Wal-Mart takes aim at Amazon by open-sourcing cloud code
- Wal-Mart’s technology arm, WalmartLabs, says it will soon open its OneOps cloud-storage solution to the public, making it easier to move data between cloud systems.
- The company wants to help avoid cloud lock-in, or the so-called “Hotel California” syndrome, in which once a customer place its data in a given cloud, it gets difficult to move it.
- WalmartLabs will post the open-source OneOps software on Github by the end of the year.
Wal-Mart is entering the cloud services business with the promise that the data placed in its OneOps system can be moved to another cloud infrastructure with minimal hassles. The company has used the system internally for company operations so far, but plans to release the open-source OneOps code for general use by the end of the year, meaning developers could use Wal-Mart’s cloud for pay-as-you-go storage and transfer data in and out of it at any time.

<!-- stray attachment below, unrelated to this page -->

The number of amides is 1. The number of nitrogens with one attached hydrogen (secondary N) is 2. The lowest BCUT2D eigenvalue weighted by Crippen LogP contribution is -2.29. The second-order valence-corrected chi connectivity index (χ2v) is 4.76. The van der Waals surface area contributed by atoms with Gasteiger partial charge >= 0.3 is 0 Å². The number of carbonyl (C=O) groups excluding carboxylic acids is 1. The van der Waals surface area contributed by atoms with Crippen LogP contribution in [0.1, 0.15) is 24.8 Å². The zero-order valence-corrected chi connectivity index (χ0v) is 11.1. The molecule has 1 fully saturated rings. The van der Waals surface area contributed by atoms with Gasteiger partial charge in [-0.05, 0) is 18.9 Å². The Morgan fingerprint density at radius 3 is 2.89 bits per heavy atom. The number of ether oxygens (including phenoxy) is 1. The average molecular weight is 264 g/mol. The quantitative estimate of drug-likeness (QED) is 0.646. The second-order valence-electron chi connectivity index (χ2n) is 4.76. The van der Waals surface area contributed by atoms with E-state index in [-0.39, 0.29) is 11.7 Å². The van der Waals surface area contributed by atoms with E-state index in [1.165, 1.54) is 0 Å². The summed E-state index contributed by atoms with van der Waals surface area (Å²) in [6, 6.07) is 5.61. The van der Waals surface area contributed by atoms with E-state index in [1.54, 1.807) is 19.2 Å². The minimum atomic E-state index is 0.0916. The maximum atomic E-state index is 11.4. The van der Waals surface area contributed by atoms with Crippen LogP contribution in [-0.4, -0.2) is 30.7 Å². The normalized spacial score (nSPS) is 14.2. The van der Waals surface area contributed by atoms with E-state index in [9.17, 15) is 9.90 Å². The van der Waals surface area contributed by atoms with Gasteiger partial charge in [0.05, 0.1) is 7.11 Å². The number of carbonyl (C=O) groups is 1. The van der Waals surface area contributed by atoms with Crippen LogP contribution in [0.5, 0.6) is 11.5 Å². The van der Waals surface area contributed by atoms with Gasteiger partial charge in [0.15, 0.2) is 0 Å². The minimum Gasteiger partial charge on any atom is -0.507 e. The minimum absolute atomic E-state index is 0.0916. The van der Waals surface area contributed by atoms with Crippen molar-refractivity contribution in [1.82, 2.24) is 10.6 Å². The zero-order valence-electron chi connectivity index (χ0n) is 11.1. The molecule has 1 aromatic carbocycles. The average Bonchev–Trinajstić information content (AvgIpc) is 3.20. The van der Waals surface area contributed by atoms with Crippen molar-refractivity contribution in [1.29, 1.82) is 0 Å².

If the plan goes forward, Wal-Mart will go head-to-head with Amazon—accused of being the “Hotel California” of data—in the general retail and cloud-service categories, and inspire a price war among cloud services providers by making it easier to “check out” and take their data elsewhere. And if OneOps succeeds, there will be no question that big retailers—even those reliant on big-box brick-and-mortar stores—are now really big data companies.